Table of Contents
Regional Differences in Fulfilment
Providing complete information about logistics is an important takeaway. Consumers want updates on logistics and the opportunity to have choices. The ability to choose the method and place of a return, such as a pickup point or collecting from home, can positively impact consumers’ purchase intentions(PostNord, 2019). Indeed, studies have proven time after time that providing a simple option to return products or services, and the possibility to choose from several alternatives, can have a positive influence on the number of website visitors and conversion rates.
The most provided delivery option is home delivery followed by delivery at a pickup point. Furthermore, evening delivery is proven to be a popular delivery option in Denmark and Finland and is offered by approximately 15% of Finnish retailers. Machine pickup points, automated parcel lockers where customers can collect and send packages are an up-and-coming delivery option in the Scandinavian countries. Although this option is not provided by e-retailers in Iceland, Norway, and Sweden, 20-25% of e-retailers in Denmark and Finland offer machine pickup points. Around 60-80% of Scandinavian e-retailers offer returns via postal service, which is the most common return option. Returning a parcel at the physical store is also provided by 21% of Finnish e-retailers, however, not every e-retailer has a physical store or warehouse. Returning via a local return point is almost never used by Scandinavian e-retailers.
A master thesis study from Chalmers University shows that Swedish e-commerce consumers do not prioritize short delivery times as the most important criterion when choosing home delivery. In addition, most of the respondents stated that they are willing to wait between 1–5 days extra in order to promote sustainable transport. This indicates that not all deliveries need to be treated equally in terms of delivery time but can be adapted and adjusted as needed. With this knowledge, the opportunity opens to be able to offer e-commerce consumers an economical and sustainable transport with a delivery time adapted to the real demand.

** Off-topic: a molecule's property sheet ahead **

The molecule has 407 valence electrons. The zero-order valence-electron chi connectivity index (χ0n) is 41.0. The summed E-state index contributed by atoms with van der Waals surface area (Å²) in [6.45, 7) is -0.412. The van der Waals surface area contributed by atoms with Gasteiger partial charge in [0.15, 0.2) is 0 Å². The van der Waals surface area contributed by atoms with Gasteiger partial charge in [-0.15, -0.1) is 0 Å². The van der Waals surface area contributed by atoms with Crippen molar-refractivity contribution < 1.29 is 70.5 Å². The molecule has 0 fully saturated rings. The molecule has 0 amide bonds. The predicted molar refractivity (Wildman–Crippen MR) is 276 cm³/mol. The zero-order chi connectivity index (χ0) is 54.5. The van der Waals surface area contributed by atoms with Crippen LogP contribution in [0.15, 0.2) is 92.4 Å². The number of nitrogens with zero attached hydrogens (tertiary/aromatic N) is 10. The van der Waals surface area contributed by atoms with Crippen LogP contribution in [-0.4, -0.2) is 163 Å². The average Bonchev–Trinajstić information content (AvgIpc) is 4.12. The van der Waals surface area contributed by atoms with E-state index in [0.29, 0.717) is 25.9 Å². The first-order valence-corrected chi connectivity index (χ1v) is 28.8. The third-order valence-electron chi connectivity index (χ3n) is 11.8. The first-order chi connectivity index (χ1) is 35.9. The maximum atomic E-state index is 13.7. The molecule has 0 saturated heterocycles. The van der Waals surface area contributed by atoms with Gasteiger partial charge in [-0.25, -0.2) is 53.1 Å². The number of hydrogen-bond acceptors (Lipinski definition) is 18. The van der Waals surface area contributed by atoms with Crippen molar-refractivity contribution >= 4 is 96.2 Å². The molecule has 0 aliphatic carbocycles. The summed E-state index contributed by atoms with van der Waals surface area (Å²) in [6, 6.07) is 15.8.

Focus on Sustainability
In Scandinavian countries, sustainability has become one of the most important social issues for consumers and companies. Whether through media or government regulation, Scandinavian consumers are now keener to make conscientious choices when shopping online.
Transparency of the product supply chain and manufacturing, as well as transportation, has become increasingly important for consumers. In fact, one in three Scandinavian consumers paid extra in 2019 for carbon offsetting with delivery (PostNord, 2019). However, further analysis of e-retailer websites revealed less than 5% offer sustainable options, such as green delivery or sustainable products. Online stores that offered sustainable options typically indicated this with a certificate on the website.
Examples of these certificates include CEWE-sustainability, CO2 neutral, Ecolabel/Eco swan, and Sustainable packaging (translated from Danish). These results strongly indicate that it is important to show the sustainability of products, packaging, and/or delivery.
It must be highlighted here, that although sustainability is important, delivery criteria such as information about the delivery, the price and how fast the delivery can take place, are criteria that are considered more important. Only 8% consider ustainability to be the most important criterion according to research.
Demand For Spaces in Smaller Cities Close to Metropolitan Areas
eCommerce market in Sweden is expected to show an annual growth rate (CAGR 2019-2023) of 6.8%, resulting in a market volume of US$13,407m by 2023 (Statista report). Growth in e-commerce and warehouse automation generates increased demand for modern, large warehouses. E-commerce actors are choosing to establish themselves in smaller cities close to the metropolitan regions of Stockholm, Gothenburg and Malmö where demand is strong.
Sweden has a low population density and high labour costs, which impacts efficiency and makes last mile logistics more challenging. Since capital expenditures in properties and automation can ramp up quickly more companies will opt to use co-warehousing in rural areas by using platforms such as Waredock.
New Development Projects
In bigger cities like Stockholm and Göteborg flexible logistics facilities are being built speculatively without tenants. At the same time vacancy rates have stayed low and the increased need for modern logistics space fuels further speculative construction.
In 2018 approximately 565 000 sqm of modern logistics properties were completed in Sweden, which is an increase by about 10 per cent over the previous peak in 2017.
How to find a warehouse or fulfillment partner in Scandinavia?
If you are looking to ship sustainably, store goods near your customer then Waredock is here to help you. Discover our fulfiment network and warehouses in Scandinavia. Contact us today to learn more.
Self Storage Warehouse in Tallinn, Estonia | #003C1201
- Self Storage Warehouse in Tallinn, Estonia, featuring small and large rooms in range of 2-18 m², heating, 24/7 access.<strong>Features</strong> <ul> <li>Small and large rooms in range of 2-18 m²</li> <li>Heating</li> <li>Cage and full metal wall option</li> <li>Security system</li> <li>24/7 access</li> </ul>